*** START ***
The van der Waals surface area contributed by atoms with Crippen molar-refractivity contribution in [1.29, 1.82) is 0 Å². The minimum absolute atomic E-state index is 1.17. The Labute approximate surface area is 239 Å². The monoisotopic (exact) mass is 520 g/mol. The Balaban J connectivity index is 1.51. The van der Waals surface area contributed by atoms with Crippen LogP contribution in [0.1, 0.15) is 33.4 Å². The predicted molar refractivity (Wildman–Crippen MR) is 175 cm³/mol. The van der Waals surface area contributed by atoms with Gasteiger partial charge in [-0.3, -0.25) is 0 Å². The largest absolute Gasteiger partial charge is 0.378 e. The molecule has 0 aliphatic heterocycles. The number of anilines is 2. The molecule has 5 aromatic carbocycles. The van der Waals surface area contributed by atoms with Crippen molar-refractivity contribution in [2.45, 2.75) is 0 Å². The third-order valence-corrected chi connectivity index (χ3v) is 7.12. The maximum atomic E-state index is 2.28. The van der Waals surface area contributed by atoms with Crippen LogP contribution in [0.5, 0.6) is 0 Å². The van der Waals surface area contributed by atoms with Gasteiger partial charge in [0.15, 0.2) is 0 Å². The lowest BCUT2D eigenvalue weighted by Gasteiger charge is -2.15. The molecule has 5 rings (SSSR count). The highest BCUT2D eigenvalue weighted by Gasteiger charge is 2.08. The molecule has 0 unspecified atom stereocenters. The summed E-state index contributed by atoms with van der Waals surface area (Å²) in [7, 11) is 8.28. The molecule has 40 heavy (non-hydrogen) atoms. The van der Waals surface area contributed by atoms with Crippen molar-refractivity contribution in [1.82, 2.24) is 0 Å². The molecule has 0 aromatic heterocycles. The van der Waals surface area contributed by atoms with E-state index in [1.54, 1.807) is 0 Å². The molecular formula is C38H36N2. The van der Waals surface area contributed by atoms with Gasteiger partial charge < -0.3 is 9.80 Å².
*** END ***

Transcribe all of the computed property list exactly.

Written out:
The van der Waals surface area contributed by atoms with Crippen molar-refractivity contribution in [1.29, 1.82) is 0 Å². The minimum absolute atomic E-state index is 1.17. The Labute approximate surface area is 239 Å². The monoisotopic (exact) mass is 520 g/mol. The Balaban J connectivity index is 1.51. The van der Waals surface area contributed by atoms with Crippen LogP contribution in [0.1, 0.15) is 33.4 Å². The predicted molar refractivity (Wildman–Crippen MR) is 175 cm³/mol. The van der Waals surface area contributed by atoms with Gasteiger partial charge in [-0.3, -0.25) is 0 Å². The largest absolute Gasteiger partial charge is 0.378 e. The molecule has 0 aliphatic heterocycles. The number of anilines is 2. The molecule has 5 aromatic carbocycles. The van der Waals surface area contributed by atoms with Crippen molar-refractivity contribution in [2.45, 2.75) is 0 Å². The third-order valence-corrected chi connectivity index (χ3v) is 7.12. The maximum atomic E-state index is 2.28. The van der Waals surface area contributed by atoms with Crippen LogP contribution in [0.5, 0.6) is 0 Å². The van der Waals surface area contributed by atoms with Gasteiger partial charge in [0.15, 0.2) is 0 Å². The lowest BCUT2D eigenvalue weighted by Gasteiger charge is -2.15. The molecule has 5 rings (SSSR count). The highest BCUT2D eigenvalue weighted by Gasteiger charge is 2.08. The molecule has 0 unspecified atom stereocenters. The summed E-state index contributed by atoms with van der Waals surface area (Å²) in [7, 11) is 8.28. The molecule has 40 heavy (non-hydrogen) atoms. The van der Waals surface area contributed by atoms with Crippen molar-refractivity contribution in [1.82, 2.24) is 0 Å². The molecule has 0 aromatic heterocycles. The van der Waals surface area contributed by atoms with E-state index in [1.54, 1.807) is 0 Å². The molecular formula is C38H36N2. The van der Waals surface area contributed by atoms with Gasteiger partial charge < -0.3 is 9.80 Å².